“One out of ten every ten years will make it out of here”
This is the stark truth that Jack Pettibone Riccobono’s The Seventh Fire attempts to portray; drugs, gangs, violence and perhaps most importantly, a loss or lack of culture.
The film, which recently debuted at the 65th International Film Festival in Berlin, follows Rob Brown, a Native American gang leader on a remote Minnesota reservation, and Kevin, his teenaged, somewhat protégé. Whilst the events for each protagonist vary, we can clearly see them as two points on the same, sorrowful timeline. Brown is on a week-long furlough before heading off for his fifth stint in prison (now totalling 15 years), Kevin is torn between a desire to truly make something of his life, or stick with the cards he’s been dealt and become one of the area’s biggest drug dealers.
At the heart of both stories is a detachment from traditional, Native American culture, but also the question of what that traditional culture really is now in the modern world? Brown comments that a ‘tradition’ is an act that a people repeats across generations, sadly concluding from this that his people’s traditions are now reduced to drinking, gambling and drug abuse. Both Brown and Kevin express a longing for “traditional” community and values, but are pained by the fact that this no longer exists, and that perhaps themselves, and others like them, are the cause of its disappearance.
As an audience, we struggle to weigh up pity or anger towards the duo. With Kevin, most of the time he doesn’t seem like “such a bad kid”, but his reputation as a dishonest dealer (double whammy) precedes him, and most of his peers keep well away. Similarly, Brown has been chewed up and spat out by the system, abused and fostered as a child; he seemingly loves his own family very much, but cannot tear himself away from his criminal ways. The pathos of Brown’s constant spiral downwards is emphasised by the revelation that he is also a talented writer and poet, with dreams of future publication.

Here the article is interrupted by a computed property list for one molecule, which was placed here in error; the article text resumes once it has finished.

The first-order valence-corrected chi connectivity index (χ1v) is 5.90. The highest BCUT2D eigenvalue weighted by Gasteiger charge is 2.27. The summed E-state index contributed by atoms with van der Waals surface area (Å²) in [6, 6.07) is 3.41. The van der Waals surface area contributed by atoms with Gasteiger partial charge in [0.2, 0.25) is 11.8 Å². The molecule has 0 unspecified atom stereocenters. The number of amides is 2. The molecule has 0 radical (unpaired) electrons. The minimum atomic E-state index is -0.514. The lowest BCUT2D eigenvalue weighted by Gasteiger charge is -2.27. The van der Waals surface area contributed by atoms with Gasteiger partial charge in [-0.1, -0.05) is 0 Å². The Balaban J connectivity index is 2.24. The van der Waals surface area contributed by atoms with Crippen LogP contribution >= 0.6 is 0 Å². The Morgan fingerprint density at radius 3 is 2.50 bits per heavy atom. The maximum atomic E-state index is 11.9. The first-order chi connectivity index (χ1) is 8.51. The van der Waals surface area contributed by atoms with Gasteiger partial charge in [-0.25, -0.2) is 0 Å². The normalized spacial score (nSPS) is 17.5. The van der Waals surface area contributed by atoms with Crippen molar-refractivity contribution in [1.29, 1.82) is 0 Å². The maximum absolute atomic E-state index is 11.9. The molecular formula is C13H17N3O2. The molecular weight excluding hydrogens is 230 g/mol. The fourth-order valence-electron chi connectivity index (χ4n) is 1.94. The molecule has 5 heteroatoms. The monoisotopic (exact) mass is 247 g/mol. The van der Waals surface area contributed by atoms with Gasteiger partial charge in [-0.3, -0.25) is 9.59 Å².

Historically of course, we all know how Native Americans have suffered at the hands of their neo-native counterparts, so we balance Brown and Kevin’s mishaps with the near inevitability of their situations. It is hard to decide whether they and others like them are the cause of all this pain, or a symptom of a much larger problem.
Whilst the subject matter here is truly interesting, the film itself lacks focus and direction. Though visually enthralling, too many times does it feel like a bland landscape, with no particular focal points or outcroppings. What am I watching? What is the point here? There’s too much ebb and not enough flow. As an audience there’s a distinct lack of solid objects for us to pivot against and engage with.
Dir: Jack Pettibone Riccobono
Scr: Jack Pettibone Riccobono, Shane Slattery-Quintanilla, Andrew Ford
Prd: Joey Carey, Jack Pettibone Riccobono, Jihan Robinson, Shane Slattery-Quintanilla
DOP: Jack Pettibone Riccobono, Shane Slattery-Quintanilla
Music: Nicolas Britell
Run time: 78 mins
The Seventh Fire screened as part of the East End Film Festival on 7 July 2015.